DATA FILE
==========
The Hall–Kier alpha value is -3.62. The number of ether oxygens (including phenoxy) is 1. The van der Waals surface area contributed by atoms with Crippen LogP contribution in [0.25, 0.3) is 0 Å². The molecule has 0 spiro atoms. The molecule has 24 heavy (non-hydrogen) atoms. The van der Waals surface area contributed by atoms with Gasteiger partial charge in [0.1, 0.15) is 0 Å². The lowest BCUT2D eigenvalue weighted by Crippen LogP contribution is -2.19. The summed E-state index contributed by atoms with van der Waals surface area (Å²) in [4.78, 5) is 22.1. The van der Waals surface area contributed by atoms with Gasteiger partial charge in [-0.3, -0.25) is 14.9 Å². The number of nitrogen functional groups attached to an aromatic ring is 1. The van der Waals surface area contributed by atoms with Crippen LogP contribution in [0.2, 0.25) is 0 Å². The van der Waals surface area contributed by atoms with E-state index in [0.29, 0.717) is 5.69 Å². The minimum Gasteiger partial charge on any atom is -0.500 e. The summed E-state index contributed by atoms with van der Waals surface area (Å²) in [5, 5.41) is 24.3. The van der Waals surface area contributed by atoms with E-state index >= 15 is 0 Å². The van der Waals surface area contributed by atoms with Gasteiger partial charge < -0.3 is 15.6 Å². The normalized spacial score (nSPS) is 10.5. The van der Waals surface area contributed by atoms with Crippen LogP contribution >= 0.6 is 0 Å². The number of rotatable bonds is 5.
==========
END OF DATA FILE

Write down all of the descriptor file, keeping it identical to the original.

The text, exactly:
The Hall–Kier alpha value is -3.62. The number of ether oxygens (including phenoxy) is 1. The van der Waals surface area contributed by atoms with Crippen LogP contribution in [0.25, 0.3) is 0 Å². The molecule has 0 spiro atoms. The molecule has 24 heavy (non-hydrogen) atoms. The van der Waals surface area contributed by atoms with Gasteiger partial charge in [0.1, 0.15) is 0 Å². The lowest BCUT2D eigenvalue weighted by Crippen LogP contribution is -2.19. The summed E-state index contributed by atoms with van der Waals surface area (Å²) in [4.78, 5) is 22.1. The van der Waals surface area contributed by atoms with Gasteiger partial charge in [-0.3, -0.25) is 14.9 Å². The number of nitrogen functional groups attached to an aromatic ring is 1. The van der Waals surface area contributed by atoms with Crippen LogP contribution in [0.2, 0.25) is 0 Å². The van der Waals surface area contributed by atoms with E-state index in [0.29, 0.717) is 5.69 Å². The minimum Gasteiger partial charge on any atom is -0.500 e. The summed E-state index contributed by atoms with van der Waals surface area (Å²) in [5, 5.41) is 24.3. The van der Waals surface area contributed by atoms with E-state index >= 15 is 0 Å². The van der Waals surface area contributed by atoms with Gasteiger partial charge < -0.3 is 15.6 Å². The normalized spacial score (nSPS) is 10.5. The van der Waals surface area contributed by atoms with Crippen LogP contribution >= 0.6 is 0 Å². The number of rotatable bonds is 5.